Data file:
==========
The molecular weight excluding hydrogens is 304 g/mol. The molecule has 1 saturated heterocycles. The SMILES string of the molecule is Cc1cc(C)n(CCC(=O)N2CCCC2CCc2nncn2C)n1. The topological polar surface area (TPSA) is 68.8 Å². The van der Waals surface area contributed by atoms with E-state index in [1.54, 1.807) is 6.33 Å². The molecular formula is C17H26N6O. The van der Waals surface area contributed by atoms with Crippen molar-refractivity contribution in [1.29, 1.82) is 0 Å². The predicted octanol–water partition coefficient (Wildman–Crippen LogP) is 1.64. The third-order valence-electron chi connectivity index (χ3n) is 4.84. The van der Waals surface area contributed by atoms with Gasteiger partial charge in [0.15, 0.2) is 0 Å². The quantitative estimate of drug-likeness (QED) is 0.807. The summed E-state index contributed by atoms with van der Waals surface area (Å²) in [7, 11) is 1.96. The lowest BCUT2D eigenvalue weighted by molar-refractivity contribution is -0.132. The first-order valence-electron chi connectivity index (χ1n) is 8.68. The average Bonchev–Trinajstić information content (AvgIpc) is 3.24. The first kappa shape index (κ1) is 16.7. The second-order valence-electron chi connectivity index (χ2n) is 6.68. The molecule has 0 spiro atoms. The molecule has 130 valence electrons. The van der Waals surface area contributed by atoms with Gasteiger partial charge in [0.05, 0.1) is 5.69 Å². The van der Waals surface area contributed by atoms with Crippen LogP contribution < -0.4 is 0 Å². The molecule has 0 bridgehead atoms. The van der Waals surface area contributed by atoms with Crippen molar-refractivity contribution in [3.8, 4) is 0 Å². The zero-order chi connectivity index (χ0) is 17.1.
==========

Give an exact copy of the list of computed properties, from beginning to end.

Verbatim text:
The molecular weight excluding hydrogens is 304 g/mol. The molecule has 1 saturated heterocycles. The SMILES string of the molecule is Cc1cc(C)n(CCC(=O)N2CCCC2CCc2nncn2C)n1. The topological polar surface area (TPSA) is 68.8 Å². The van der Waals surface area contributed by atoms with E-state index in [1.54, 1.807) is 6.33 Å². The molecular formula is C17H26N6O. The van der Waals surface area contributed by atoms with Crippen molar-refractivity contribution in [1.29, 1.82) is 0 Å². The predicted octanol–water partition coefficient (Wildman–Crippen LogP) is 1.64. The third-order valence-electron chi connectivity index (χ3n) is 4.84. The van der Waals surface area contributed by atoms with Gasteiger partial charge in [0.15, 0.2) is 0 Å². The quantitative estimate of drug-likeness (QED) is 0.807. The summed E-state index contributed by atoms with van der Waals surface area (Å²) in [7, 11) is 1.96. The lowest BCUT2D eigenvalue weighted by molar-refractivity contribution is -0.132. The first-order valence-electron chi connectivity index (χ1n) is 8.68. The average Bonchev–Trinajstić information content (AvgIpc) is 3.24. The first kappa shape index (κ1) is 16.7. The second-order valence-electron chi connectivity index (χ2n) is 6.68. The molecule has 0 spiro atoms. The molecule has 130 valence electrons. The van der Waals surface area contributed by atoms with Gasteiger partial charge in [0.05, 0.1) is 5.69 Å². The van der Waals surface area contributed by atoms with Crippen LogP contribution < -0.4 is 0 Å². The molecule has 0 bridgehead atoms. The van der Waals surface area contributed by atoms with Crippen molar-refractivity contribution in [3.8, 4) is 0 Å². The zero-order chi connectivity index (χ0) is 17.1.